Stephone Anthony is now in a contract year. (Allen Eyestone/The Post)

The upcoming season will be a prove-it year for Dolphins linebacker Stephone Anthony.

The former second-round pick will play the final year of his contract and become a free agent after Miami turned down its 2019 option on him. Had the team exercised it, it would have put Anthony in line for a $9.2 million salary next season.

That would have been the highest 2019 cap number for any linebacker currently on the roster.

Anthony, a first-round pick by New Orleans in 2015, will have to fight to secure a starting job this offseason. The Dolphins already have Raekwon McMillan and Kiko Alonso marked down as starters, and the third spot will be up for a competition. Chase Allen (four starts last year), Mike Hull (three) and newly minted third-rounder Jerome Baker all figure to be in the mix with Anthony.

The Dolphins acquired him in exchange for a fifth-round pick in September and played him off the bench in eight games.

“I think we got a good first look at him,” coach Adam Gase said in March. “I thought he did a great job in practice. The times that we got him into games, he did a lot of good things. We’re just going to kind of see how it plays out. I don’t want to promise anything to anybody. I think we’re just going to … Competition is going to be a good thing for us.”

Anthony, 25, was a PFWA all-rookie selection in 2015 before falling out of favor with the Saints. He had 15 tackles last year and goes into the upcoming season with a $1.5 million cap number.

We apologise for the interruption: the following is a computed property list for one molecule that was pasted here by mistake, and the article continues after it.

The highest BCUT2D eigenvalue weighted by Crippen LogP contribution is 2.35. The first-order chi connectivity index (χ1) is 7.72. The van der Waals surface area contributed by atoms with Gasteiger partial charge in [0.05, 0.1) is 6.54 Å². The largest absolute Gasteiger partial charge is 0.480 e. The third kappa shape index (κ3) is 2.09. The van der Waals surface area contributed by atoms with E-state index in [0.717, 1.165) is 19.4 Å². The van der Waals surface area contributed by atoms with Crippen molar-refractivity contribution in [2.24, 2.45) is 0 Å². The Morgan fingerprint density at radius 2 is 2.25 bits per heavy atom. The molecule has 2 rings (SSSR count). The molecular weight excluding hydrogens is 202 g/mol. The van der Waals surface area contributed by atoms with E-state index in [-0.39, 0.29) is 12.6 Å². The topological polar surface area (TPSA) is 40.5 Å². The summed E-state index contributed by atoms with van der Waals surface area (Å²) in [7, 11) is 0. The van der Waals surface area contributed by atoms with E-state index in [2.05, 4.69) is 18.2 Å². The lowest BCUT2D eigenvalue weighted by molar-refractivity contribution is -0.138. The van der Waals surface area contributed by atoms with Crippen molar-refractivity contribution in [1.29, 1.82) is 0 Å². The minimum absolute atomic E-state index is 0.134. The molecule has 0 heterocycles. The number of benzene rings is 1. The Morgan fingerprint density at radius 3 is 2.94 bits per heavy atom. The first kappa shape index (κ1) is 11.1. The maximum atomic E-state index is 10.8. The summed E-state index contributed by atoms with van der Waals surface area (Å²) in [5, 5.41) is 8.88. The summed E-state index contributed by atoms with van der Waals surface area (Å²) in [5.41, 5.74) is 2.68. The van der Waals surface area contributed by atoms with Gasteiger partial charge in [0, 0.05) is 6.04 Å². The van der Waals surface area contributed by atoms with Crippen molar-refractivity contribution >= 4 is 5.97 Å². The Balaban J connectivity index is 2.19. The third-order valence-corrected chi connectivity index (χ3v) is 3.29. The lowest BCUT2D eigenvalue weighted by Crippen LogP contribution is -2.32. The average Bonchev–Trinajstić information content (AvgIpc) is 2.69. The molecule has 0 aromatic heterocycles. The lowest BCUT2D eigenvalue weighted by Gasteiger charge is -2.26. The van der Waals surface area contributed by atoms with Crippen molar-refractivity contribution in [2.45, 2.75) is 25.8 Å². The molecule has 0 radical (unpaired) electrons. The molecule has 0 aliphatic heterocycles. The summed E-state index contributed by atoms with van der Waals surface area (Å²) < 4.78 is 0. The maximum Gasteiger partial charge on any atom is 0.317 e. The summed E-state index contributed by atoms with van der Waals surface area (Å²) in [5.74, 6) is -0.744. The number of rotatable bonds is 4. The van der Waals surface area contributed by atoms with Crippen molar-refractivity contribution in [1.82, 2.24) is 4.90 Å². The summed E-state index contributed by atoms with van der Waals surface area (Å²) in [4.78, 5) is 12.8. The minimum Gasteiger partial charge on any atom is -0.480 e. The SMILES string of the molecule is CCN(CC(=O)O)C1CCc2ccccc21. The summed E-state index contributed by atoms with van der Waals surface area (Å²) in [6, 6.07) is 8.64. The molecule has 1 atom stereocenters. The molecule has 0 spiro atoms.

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5 things Dolphins coach Adam Gase should do in season finale vs. Bills

Landry deserves a big day in the finale. (AP)

DAVIE—Because only one of the participants has something to play for, Sunday’s Dolphins-Bills game might be tough to watch. Miami coach Adam Gase has the power to change that.

Gase isn’t one for taking suggestions from the media, or for having a little fun during the game, and he seems like he’s intent on treating this game like any other from a play-calling standpoint. But if he’s willing to spice up the broadcast with a few creative moves, here are five ideas:

1. Treat it like a preseason game for Jay Cutler.
It’s not obvious why Cutler is even playing this week, though Gase said for sure he will start. He also left it ambiguous as far as how long he’ll be out there. The Dolphins should get as long of a look at David Fales as they possibly can, and the best way to do that is to get Cutler out after one or two series. Don’t wait for halftime or the score to get out of hand one way or the other. Get Fales in the game no later than the start of the second quarter.

2. Throw the ball to Jarvis Landry 20 times.